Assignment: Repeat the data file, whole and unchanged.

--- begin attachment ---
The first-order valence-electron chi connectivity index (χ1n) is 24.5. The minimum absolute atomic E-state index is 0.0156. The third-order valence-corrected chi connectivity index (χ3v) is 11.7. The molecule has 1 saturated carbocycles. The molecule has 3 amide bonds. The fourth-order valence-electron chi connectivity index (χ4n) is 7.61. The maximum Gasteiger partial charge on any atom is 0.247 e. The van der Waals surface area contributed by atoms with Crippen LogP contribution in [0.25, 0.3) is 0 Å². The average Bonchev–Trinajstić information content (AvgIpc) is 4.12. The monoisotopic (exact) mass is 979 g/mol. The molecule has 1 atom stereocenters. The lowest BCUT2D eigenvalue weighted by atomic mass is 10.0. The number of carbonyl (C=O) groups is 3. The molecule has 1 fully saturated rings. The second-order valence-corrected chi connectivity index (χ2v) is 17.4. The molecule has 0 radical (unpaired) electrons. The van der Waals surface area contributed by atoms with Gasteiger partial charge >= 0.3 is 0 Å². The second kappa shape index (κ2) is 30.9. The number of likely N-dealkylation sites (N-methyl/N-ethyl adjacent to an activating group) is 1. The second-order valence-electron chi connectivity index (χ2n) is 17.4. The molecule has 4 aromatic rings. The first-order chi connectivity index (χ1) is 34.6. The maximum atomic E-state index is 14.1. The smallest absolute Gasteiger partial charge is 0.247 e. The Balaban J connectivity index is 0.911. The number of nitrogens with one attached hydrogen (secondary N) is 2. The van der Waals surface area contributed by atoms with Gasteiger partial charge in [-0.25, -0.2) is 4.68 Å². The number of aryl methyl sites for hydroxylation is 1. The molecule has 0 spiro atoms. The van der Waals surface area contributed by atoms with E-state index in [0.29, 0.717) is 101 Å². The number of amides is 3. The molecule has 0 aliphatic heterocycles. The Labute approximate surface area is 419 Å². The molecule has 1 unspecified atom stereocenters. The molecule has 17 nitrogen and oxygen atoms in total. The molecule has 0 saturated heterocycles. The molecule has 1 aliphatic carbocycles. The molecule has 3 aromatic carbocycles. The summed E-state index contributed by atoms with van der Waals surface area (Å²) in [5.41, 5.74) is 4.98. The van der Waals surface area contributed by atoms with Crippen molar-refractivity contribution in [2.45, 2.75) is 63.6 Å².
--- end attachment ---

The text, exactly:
The first-order valence-electron chi connectivity index (χ1n) is 24.5. The minimum absolute atomic E-state index is 0.0156. The third-order valence-corrected chi connectivity index (χ3v) is 11.7. The molecule has 1 saturated carbocycles. The molecule has 3 amide bonds. The fourth-order valence-electron chi connectivity index (χ4n) is 7.61. The maximum Gasteiger partial charge on any atom is 0.247 e. The van der Waals surface area contributed by atoms with Crippen LogP contribution in [0.25, 0.3) is 0 Å². The average Bonchev–Trinajstić information content (AvgIpc) is 4.12. The monoisotopic (exact) mass is 979 g/mol. The molecule has 1 atom stereocenters. The lowest BCUT2D eigenvalue weighted by atomic mass is 10.0. The number of carbonyl (C=O) groups is 3. The molecule has 1 fully saturated rings. The second-order valence-corrected chi connectivity index (χ2v) is 17.4. The molecule has 0 radical (unpaired) electrons. The van der Waals surface area contributed by atoms with Gasteiger partial charge >= 0.3 is 0 Å². The second kappa shape index (κ2) is 30.9. The number of likely N-dealkylation sites (N-methyl/N-ethyl adjacent to an activating group) is 1. The second-order valence-electron chi connectivity index (χ2n) is 17.4. The molecule has 4 aromatic rings. The first-order chi connectivity index (χ1) is 34.6. The maximum atomic E-state index is 14.1. The smallest absolute Gasteiger partial charge is 0.247 e. The Balaban J connectivity index is 0.911. The number of nitrogens with one attached hydrogen (secondary N) is 2. The van der Waals surface area contributed by atoms with Gasteiger partial charge in [-0.25, -0.2) is 4.68 Å². The number of aryl methyl sites for hydroxylation is 1. The molecule has 0 spiro atoms. The van der Waals surface area contributed by atoms with E-state index in [0.29, 0.717) is 101 Å². The number of amides is 3. The molecule has 0 aliphatic heterocycles. The Labute approximate surface area is 419 Å². The molecule has 1 unspecified atom stereocenters. The molecule has 17 nitrogen and oxygen atoms in total. The molecule has 0 saturated heterocycles. The molecule has 1 aliphatic carbocycles. The molecule has 3 aromatic carbocycles. The summed E-state index contributed by atoms with van der Waals surface area (Å²) in [5.41, 5.74) is 4.98. The van der Waals surface area contributed by atoms with Crippen molar-refractivity contribution in [2.45, 2.75) is 63.6 Å².